Ooooooooooh, those evil, evil Pharisees.
I’m sure glad I’m not like THEM! How about you???
So…I got to thinking….
Have you ever gone to church on Sunday morning and gotten so mad at something that was going on that you felt like taking your shoe off and hurling it up at the stage, like that Iraqi reporter threw his at George Bush?
I thought not.
Me neither!!! Of course not!!! 😀
(I have GOT to look into taking kickboxing classes.)
OK, maybe I overstated my case a bit, so let me ratchet it down a notch or two.
Have you ever driven home from church and spent a certain amount of time criticizing…
the song choices
the Sunday School class
the Sunday School teacher
the style of dress of someone on the church staff
the style of dress of someone in the audience
the logistics of the setup
the whatevah (insert your pet issue here)
Is there someone/something that just gets under your craw, and you’re almost looking for that person or thing to goof up again?
The Pharisees were looking for a reason to accuse Jesus. They were watching him closely to see if he WOULD heal on the Sabbath, something they considered to be a violation of the law.
If we cut to the heart of the matter in the Sabbath, what does God want from us?
He wants us to set aside a day each week where we remember Him, and where we delight in Him, and where we give our weary bodies a bit of a rest, so that we can come back to the work week fully recharged and revitalized and, well, re-created. What Jesus did in no way violated that law. In fact, He fulfilled the principal behind the Sabbath.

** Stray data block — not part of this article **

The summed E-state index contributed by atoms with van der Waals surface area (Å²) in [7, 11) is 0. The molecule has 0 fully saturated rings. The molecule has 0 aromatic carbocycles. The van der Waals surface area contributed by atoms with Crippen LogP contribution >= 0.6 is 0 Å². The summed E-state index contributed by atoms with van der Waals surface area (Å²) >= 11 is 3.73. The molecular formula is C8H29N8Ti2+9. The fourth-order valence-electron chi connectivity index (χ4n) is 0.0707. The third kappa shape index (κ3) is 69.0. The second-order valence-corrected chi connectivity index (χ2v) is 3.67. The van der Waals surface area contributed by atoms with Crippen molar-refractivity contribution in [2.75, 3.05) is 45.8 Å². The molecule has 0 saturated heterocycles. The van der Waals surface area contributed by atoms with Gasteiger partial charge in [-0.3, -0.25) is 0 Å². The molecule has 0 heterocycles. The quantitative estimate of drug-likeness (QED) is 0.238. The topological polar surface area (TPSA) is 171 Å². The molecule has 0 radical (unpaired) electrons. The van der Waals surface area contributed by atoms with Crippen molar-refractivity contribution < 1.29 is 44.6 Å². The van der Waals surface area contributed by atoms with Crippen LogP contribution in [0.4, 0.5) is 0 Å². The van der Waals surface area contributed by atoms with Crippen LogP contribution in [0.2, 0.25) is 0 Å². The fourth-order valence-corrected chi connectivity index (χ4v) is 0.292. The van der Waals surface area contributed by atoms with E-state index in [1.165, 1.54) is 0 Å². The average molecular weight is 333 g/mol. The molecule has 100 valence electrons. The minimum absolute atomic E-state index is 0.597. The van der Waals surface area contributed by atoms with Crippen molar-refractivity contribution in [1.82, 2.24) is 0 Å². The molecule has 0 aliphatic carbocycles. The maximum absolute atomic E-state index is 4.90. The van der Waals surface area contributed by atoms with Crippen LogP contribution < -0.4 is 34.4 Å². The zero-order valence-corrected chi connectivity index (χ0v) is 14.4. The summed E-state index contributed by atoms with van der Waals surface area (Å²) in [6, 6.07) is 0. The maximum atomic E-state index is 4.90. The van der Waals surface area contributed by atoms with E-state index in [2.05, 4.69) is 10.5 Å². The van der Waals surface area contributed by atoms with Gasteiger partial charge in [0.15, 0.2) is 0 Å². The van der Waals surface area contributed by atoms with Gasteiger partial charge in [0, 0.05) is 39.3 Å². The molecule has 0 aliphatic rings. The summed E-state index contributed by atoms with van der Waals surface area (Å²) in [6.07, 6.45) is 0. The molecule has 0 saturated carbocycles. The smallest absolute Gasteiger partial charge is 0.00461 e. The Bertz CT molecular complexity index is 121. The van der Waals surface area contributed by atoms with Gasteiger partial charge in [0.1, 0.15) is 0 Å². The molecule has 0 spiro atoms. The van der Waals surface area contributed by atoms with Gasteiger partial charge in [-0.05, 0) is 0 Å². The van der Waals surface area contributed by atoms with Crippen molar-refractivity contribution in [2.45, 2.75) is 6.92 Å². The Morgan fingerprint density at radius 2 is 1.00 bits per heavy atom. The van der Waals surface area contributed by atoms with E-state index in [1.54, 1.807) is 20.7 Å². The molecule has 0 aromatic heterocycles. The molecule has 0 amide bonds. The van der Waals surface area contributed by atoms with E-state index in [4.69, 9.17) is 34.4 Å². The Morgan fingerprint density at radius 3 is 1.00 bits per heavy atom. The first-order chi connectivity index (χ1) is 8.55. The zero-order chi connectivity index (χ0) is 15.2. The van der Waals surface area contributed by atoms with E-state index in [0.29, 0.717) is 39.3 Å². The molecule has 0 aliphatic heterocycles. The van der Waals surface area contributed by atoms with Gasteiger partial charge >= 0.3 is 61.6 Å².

And if we cut to the heart of the matter with the Pharisees, what was their issue?
They were missing the GOOD that was being done. Because they were so bound up in maintaining their own positions of power, in having things done the way they liked, the way they understood that things should be, keeping all the manmade rules, in the way that made them comfortable. So much so, that the attitude of their heart turned…well…ultimately, murderous.
Now I’m not saying you’re planning on killing anybody at church next Sunday. But…
What I want you to think about is this: the enemy whispers insidious lies and accusations against our brothers and sisters every day of the week, but I think he pulls a double shift on the Sabbath.
He’s been doing this type of thing for a long time.
Let’s be careful, my brothers and sisters.
Yes, this is a story about Jesus being greater than the Law. That He is, in fact, the Lord of the Sabbath. Yes, members of His Kingdom should do good and bring freedom and healing, every day of the week.
But it’s also a cautionary tale about the critical spirit that LOOKS to catch a brother or sister in a mistake. Those kinds of thoughts, at their core, are murderous.
The challenge to each of us is to look for the good that is being done. (the healing, for example, in Jesus’ case) Look for the good. Support the good. Rejoice IN the good.
I’m not saying we can never engage in criticism: some things NEED to be criticized. But can we do it in such a way that it is constructive? That GOOD is the outcome? So that the enemy is defeated in his purposes to divide, kill, and destroy the very ones that Jesus came to redeem.
P.S. Please tell me I’m not the only one who has ever gotten mad at church…